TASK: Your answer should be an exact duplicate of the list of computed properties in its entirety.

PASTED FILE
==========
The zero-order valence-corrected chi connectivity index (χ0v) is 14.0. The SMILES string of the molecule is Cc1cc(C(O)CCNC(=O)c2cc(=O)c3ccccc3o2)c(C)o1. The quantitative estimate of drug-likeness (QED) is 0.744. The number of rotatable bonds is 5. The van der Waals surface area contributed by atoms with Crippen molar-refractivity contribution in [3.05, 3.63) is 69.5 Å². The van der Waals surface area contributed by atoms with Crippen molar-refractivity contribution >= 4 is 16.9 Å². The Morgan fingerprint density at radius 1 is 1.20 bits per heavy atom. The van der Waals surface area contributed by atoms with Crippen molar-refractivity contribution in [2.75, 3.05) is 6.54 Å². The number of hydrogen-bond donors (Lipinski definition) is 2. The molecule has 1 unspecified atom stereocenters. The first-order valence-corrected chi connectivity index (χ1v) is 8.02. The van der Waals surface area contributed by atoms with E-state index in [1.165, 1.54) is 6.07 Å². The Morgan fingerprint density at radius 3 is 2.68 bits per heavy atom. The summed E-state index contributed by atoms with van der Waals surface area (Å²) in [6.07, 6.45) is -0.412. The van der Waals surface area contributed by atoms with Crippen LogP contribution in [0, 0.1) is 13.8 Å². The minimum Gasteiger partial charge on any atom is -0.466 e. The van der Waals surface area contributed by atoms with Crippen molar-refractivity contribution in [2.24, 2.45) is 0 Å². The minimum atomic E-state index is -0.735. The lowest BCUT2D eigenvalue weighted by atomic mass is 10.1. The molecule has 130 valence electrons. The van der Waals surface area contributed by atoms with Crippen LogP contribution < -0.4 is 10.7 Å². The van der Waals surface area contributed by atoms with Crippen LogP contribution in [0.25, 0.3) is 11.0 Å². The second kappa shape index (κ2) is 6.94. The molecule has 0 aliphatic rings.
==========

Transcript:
The zero-order valence-corrected chi connectivity index (χ0v) is 14.0. The SMILES string of the molecule is Cc1cc(C(O)CCNC(=O)c2cc(=O)c3ccccc3o2)c(C)o1. The quantitative estimate of drug-likeness (QED) is 0.744. The number of rotatable bonds is 5. The van der Waals surface area contributed by atoms with Crippen molar-refractivity contribution in [3.05, 3.63) is 69.5 Å². The van der Waals surface area contributed by atoms with Crippen molar-refractivity contribution >= 4 is 16.9 Å². The Morgan fingerprint density at radius 1 is 1.20 bits per heavy atom. The van der Waals surface area contributed by atoms with Crippen molar-refractivity contribution in [2.75, 3.05) is 6.54 Å². The number of hydrogen-bond donors (Lipinski definition) is 2. The molecule has 1 unspecified atom stereocenters. The first-order valence-corrected chi connectivity index (χ1v) is 8.02. The van der Waals surface area contributed by atoms with E-state index in [1.165, 1.54) is 6.07 Å². The Morgan fingerprint density at radius 3 is 2.68 bits per heavy atom. The summed E-state index contributed by atoms with van der Waals surface area (Å²) in [6.07, 6.45) is -0.412. The van der Waals surface area contributed by atoms with Crippen LogP contribution in [0, 0.1) is 13.8 Å². The minimum Gasteiger partial charge on any atom is -0.466 e. The van der Waals surface area contributed by atoms with Crippen molar-refractivity contribution in [2.24, 2.45) is 0 Å². The minimum atomic E-state index is -0.735. The lowest BCUT2D eigenvalue weighted by atomic mass is 10.1. The molecule has 130 valence electrons. The van der Waals surface area contributed by atoms with Crippen LogP contribution < -0.4 is 10.7 Å². The van der Waals surface area contributed by atoms with Crippen LogP contribution in [0.25, 0.3) is 11.0 Å². The second kappa shape index (κ2) is 6.94. The molecule has 0 aliphatic rings.